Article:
Build Lasting Motivation and Achieve Your Goals (While Apartment-Hunting)

Winter is a tough time of year to get motivated. There are so many things to do, and so little daylight in which to do them. For instance, you probably know that this is the best time of year to apartment hunt for next year. If you’re tired of dorm life and setting your sights on a beautiful new Davis apartment, like one of the Tandem Properties, now is when you should be signing on the dotted line. (The early bird gets the worm, and the best Davis apartment – and the best deal.)

But if, like a lot of us, you’re beset by ennui, you may need to work on building your long-term motivation. The good news is that this is a learned skill, and like any other can be acquired and strengthened. The harder you work at it, the easier it becomes. Need some motivation to get motivated?

A person with high self-efficacy believes in their ability to perform a task and achieve goals. Such a person might have thought patterns that look like this: “I’m sure of my ability to achieve the goals I set for myself;” “I believe that if I work hard, I’ll be successful;” and “I can move in another direction to achieve my goal, if an obstacle blocks my my path.” These beliefs are the strongest and most consistent predictors of exercise behavior. A person won’t pick up a 35-pound dumbbell—or even a five-pound one—as long as they believe they can’t. In contrast, the greater a person’s self-efficacy, the more likely they are to stick with an exercise program and make it a habit for life. There are three ways to build self-efficacy:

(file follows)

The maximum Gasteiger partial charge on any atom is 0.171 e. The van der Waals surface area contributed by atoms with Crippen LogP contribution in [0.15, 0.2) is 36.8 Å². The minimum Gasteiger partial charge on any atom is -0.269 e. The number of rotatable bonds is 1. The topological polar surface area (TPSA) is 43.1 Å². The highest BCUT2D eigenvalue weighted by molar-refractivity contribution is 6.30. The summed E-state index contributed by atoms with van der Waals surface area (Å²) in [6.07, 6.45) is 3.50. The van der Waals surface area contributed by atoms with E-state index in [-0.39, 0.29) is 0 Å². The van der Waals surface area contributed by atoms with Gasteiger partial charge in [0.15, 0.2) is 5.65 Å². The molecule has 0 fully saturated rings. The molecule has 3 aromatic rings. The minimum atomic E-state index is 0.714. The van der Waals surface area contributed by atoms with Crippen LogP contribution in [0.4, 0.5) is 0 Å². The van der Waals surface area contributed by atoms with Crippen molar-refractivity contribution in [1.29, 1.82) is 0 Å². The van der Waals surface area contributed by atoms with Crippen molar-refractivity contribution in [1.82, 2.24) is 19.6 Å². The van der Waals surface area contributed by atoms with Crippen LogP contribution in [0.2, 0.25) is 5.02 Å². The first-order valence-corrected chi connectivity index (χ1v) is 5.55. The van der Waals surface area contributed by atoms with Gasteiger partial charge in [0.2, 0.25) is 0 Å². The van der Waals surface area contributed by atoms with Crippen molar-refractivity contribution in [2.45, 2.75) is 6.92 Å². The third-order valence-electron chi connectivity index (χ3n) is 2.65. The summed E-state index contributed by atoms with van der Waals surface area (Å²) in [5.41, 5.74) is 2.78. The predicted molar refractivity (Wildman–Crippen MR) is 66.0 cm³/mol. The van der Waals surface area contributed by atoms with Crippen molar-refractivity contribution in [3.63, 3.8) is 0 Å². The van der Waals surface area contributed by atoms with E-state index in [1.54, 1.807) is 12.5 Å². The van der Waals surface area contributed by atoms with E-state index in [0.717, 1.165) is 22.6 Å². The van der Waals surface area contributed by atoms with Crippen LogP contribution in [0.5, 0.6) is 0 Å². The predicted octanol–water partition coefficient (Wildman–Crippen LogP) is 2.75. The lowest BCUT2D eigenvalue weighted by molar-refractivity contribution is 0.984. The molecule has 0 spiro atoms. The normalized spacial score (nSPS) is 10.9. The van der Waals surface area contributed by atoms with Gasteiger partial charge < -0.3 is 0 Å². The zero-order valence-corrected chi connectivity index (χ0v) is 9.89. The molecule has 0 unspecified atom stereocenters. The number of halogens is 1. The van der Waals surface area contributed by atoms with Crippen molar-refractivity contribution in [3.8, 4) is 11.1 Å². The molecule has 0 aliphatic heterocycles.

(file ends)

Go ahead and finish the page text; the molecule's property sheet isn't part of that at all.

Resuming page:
Ensure early success. When first starting out, choose activities you’re certain you can do successfully. If new to exercise, start with a fifteen-minute walk, one set of strength training exercises with a weight you can lift comfortably eight to ten times, or some gentle stretching. Similarly, if you’re looking to take an exercise routine to the next level, start small—say, by adding three more reps to a lifting routine or a few minutes of high intensity interval training to a cardio session. Gradually up the intensity level as you’re able, achieving more and more.

Watch others succeed in the activity you want to try. This is particularly effective if the person you’re observing is similar to you—neighbors, friends, co-workers, and gym mates are all good options. Witnessing their successes can boost your own self-efficacy level.

Find a supportive voice. Personal trainers and coaches are skilled in giving appropriate encouragement, as are good friends (usually). Just be sure the feedback is realistic and focused on the progress you’re making instead of comparing you to others.

Inspired? There’s a lot more great advice in the rest of this article. One of your early practice exercises can be looking at Davis apartments for next year. Killing two birds with one stone will really build your motivation!